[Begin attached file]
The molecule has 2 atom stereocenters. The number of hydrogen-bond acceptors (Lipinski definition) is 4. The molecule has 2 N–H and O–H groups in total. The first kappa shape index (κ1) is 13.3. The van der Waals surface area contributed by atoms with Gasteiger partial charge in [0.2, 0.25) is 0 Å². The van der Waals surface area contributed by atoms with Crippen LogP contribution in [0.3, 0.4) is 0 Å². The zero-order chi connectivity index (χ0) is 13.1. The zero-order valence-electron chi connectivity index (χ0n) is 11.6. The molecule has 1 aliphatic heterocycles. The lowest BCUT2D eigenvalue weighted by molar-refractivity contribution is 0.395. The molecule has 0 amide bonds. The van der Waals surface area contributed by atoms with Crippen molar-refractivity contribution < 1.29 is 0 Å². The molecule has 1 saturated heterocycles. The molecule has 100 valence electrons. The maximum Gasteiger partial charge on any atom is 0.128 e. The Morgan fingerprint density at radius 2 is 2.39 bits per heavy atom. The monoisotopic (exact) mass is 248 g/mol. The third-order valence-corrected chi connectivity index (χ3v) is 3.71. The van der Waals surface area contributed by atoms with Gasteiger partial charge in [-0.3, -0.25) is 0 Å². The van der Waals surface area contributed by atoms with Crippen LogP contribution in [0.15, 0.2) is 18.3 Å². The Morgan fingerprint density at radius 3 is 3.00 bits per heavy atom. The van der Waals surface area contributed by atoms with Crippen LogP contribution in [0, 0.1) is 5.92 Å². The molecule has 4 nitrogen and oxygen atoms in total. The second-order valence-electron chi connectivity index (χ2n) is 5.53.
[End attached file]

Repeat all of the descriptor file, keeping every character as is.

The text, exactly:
The molecule has 2 atom stereocenters. The number of hydrogen-bond acceptors (Lipinski definition) is 4. The molecule has 2 N–H and O–H groups in total. The first kappa shape index (κ1) is 13.3. The van der Waals surface area contributed by atoms with Gasteiger partial charge in [0.2, 0.25) is 0 Å². The van der Waals surface area contributed by atoms with Crippen LogP contribution in [0.3, 0.4) is 0 Å². The zero-order chi connectivity index (χ0) is 13.1. The zero-order valence-electron chi connectivity index (χ0n) is 11.6. The molecule has 1 aliphatic heterocycles. The lowest BCUT2D eigenvalue weighted by molar-refractivity contribution is 0.395. The molecule has 0 amide bonds. The van der Waals surface area contributed by atoms with Crippen molar-refractivity contribution < 1.29 is 0 Å². The molecule has 1 saturated heterocycles. The molecule has 100 valence electrons. The maximum Gasteiger partial charge on any atom is 0.128 e. The Morgan fingerprint density at radius 2 is 2.39 bits per heavy atom. The monoisotopic (exact) mass is 248 g/mol. The third-order valence-corrected chi connectivity index (χ3v) is 3.71. The van der Waals surface area contributed by atoms with Gasteiger partial charge in [-0.3, -0.25) is 0 Å². The van der Waals surface area contributed by atoms with Crippen LogP contribution in [0.15, 0.2) is 18.3 Å². The Morgan fingerprint density at radius 3 is 3.00 bits per heavy atom. The van der Waals surface area contributed by atoms with Crippen LogP contribution in [0, 0.1) is 5.92 Å². The molecule has 4 nitrogen and oxygen atoms in total. The second-order valence-electron chi connectivity index (χ2n) is 5.53.